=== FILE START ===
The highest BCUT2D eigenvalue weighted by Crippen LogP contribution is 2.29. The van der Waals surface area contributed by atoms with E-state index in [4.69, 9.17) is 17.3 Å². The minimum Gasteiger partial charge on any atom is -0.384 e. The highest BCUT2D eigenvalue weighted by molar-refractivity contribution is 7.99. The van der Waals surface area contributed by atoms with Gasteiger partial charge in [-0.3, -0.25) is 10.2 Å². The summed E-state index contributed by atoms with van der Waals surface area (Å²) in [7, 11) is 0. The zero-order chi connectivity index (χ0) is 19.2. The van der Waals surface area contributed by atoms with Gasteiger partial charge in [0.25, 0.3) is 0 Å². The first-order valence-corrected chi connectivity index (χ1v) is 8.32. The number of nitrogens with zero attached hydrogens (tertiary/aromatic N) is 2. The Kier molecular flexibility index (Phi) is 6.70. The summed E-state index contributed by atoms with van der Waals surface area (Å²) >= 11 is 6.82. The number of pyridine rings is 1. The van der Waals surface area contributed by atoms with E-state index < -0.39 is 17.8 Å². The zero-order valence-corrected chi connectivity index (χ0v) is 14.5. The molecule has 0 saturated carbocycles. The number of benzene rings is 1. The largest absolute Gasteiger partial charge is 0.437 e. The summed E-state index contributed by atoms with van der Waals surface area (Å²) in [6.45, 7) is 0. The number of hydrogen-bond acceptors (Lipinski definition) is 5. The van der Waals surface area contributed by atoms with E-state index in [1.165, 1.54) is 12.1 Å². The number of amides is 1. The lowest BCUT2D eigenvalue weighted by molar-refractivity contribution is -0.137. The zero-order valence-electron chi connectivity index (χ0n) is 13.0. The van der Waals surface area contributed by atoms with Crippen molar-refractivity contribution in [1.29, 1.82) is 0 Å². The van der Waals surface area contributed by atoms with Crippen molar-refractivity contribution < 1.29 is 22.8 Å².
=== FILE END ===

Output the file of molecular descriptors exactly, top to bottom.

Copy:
The highest BCUT2D eigenvalue weighted by Crippen LogP contribution is 2.29. The van der Waals surface area contributed by atoms with E-state index in [4.69, 9.17) is 17.3 Å². The minimum Gasteiger partial charge on any atom is -0.384 e. The highest BCUT2D eigenvalue weighted by molar-refractivity contribution is 7.99. The van der Waals surface area contributed by atoms with Gasteiger partial charge in [-0.3, -0.25) is 10.2 Å². The summed E-state index contributed by atoms with van der Waals surface area (Å²) in [7, 11) is 0. The zero-order chi connectivity index (χ0) is 19.2. The van der Waals surface area contributed by atoms with Gasteiger partial charge in [0.25, 0.3) is 0 Å². The first-order valence-corrected chi connectivity index (χ1v) is 8.32. The number of nitrogens with zero attached hydrogens (tertiary/aromatic N) is 2. The Kier molecular flexibility index (Phi) is 6.70. The summed E-state index contributed by atoms with van der Waals surface area (Å²) >= 11 is 6.82. The number of pyridine rings is 1. The van der Waals surface area contributed by atoms with E-state index < -0.39 is 17.8 Å². The zero-order valence-corrected chi connectivity index (χ0v) is 14.5. The molecule has 0 saturated carbocycles. The number of benzene rings is 1. The largest absolute Gasteiger partial charge is 0.437 e. The summed E-state index contributed by atoms with van der Waals surface area (Å²) in [6.45, 7) is 0. The number of hydrogen-bond acceptors (Lipinski definition) is 5. The van der Waals surface area contributed by atoms with E-state index in [1.165, 1.54) is 12.1 Å². The number of amides is 1. The lowest BCUT2D eigenvalue weighted by molar-refractivity contribution is -0.137. The zero-order valence-electron chi connectivity index (χ0n) is 13.0. The van der Waals surface area contributed by atoms with Crippen molar-refractivity contribution in [1.29, 1.82) is 0 Å². The van der Waals surface area contributed by atoms with Crippen molar-refractivity contribution < 1.29 is 22.8 Å².